Measles in the Bay of Plenty – Update #5
30/04/2019 12:56:52 p.m.

Tuesday 30 April 2019

Since last week’s report, a further two cases of measles have been confirmed in the Bay of Plenty, bringing the total number of confirmed measles cases over the past month to twelve.
 
“The first of the new cases was known to have had contact with one of the previous local cases of measles and he had been in quarantine expecting that he might become unwell. However, we haven’t yet discovered if the second new case is linked to any of the others.” says Dr Phil Shoemack, Medical Officer of Health for Toi Te Ora Public Health.
 
If you think you have measles, call ahead for advice.

“If you think you or someone in your family may have measles, stay at home and phone your doctor to alert them of your symptoms and allow them to make arrangements to assess you safely and without infecting other people, or call Healthline on 0800 611 116 for advice,” says Dr Shoemack. 

Check your immunity to measles
Measles is a very infectious viral illness that spreads easily from person to person. It can be serious with about one in ten people with measles needing hospital treatment. Immunisation is very effective in preventing measles. 

The vaccine that protects against measles is the MMR (measles, mumps and rubella) vaccine.
“It’s important that parents ensure that their children receive their free routine MMR immunisations on time at 15 months and 4 years of age,” says Dr Shoemack.
 
“If for any reason you have never had a dose of MMR vaccine now is the time to get one,” says Dr Shoemack. “After just one dose of MMR vaccine about 95% of people will be protected from measles, and 99% of people who have had both MMR doses will be protected from measles.” 

People born before 1 January 1969 are considered to be immune because measles used to be very common, and so this older age group does not need the measles immunisations.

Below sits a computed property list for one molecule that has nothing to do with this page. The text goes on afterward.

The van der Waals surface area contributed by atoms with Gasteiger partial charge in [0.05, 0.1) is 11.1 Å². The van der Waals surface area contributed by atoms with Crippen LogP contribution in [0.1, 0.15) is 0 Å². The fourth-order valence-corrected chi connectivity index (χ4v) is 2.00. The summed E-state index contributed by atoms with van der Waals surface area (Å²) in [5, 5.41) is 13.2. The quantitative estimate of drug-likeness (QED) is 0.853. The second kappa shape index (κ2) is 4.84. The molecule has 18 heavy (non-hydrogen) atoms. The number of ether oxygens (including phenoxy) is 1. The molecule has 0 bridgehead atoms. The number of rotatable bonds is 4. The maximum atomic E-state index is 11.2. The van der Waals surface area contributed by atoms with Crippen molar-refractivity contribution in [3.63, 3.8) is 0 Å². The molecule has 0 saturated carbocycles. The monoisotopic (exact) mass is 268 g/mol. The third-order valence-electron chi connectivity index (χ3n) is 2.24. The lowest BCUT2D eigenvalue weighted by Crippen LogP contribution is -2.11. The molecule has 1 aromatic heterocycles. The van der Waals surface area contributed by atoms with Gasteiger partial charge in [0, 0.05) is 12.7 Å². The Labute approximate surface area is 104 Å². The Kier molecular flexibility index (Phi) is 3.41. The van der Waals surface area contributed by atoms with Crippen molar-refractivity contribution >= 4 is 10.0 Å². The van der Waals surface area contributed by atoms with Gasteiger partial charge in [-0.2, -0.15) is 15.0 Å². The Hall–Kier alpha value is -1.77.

It is particularly important to check your immunity if you are planning an overseas trip. The Ministry of Health recently highlighted that since 2012, all cases of measles in New Zealand came from travellers bringing the disease from overseas and that there are currently significant measles outbreaks in many countries.

For more information:
• Toi Te Ora Public Health website: www.toiteora.govt.nz/measles
• Immunisation Advisory Centre free phone: 0800 IMMUNE (0800 466 863)
• Immunisation Advisory Centre website:www.immune.org.nz
• Ministry of Health 2019 measles outbreak information: www.health.govt.nz/your-health/conditions-and-treatments/diseases-and-illnesses/measles/2019-measles-outbreak-information
• Ministry of Health website: www.health.govt.nz/measles
• Don't Assume You're Immune website: www.getimmunised.org.nz


Image caption: Dr Phil Shoemack says that there is measles in the Bay of Plenty and if, for any reason, you missed your childhood measles immunisations, now is the time to get a dose of MMR vaccine.

ENDS
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For more information, contact:
Debbie Phillips, Communications Advisor on 07 577 3793 or 021 791 814

Measles facts
Measles is a highly infectious viral illness and is spread from person to person through the air by breathing, sneezing or coughing. Just being in the same room as someone with measles can lead to infection if you are not immune. Measles can be serious with around one in ten people who get measles needing to be hospitalised.
The first early symptoms of measles are fever, runny nose, sore red eyes and cough. After three to five days a red, blotchy rash appears on the face and head and then spreads down the body.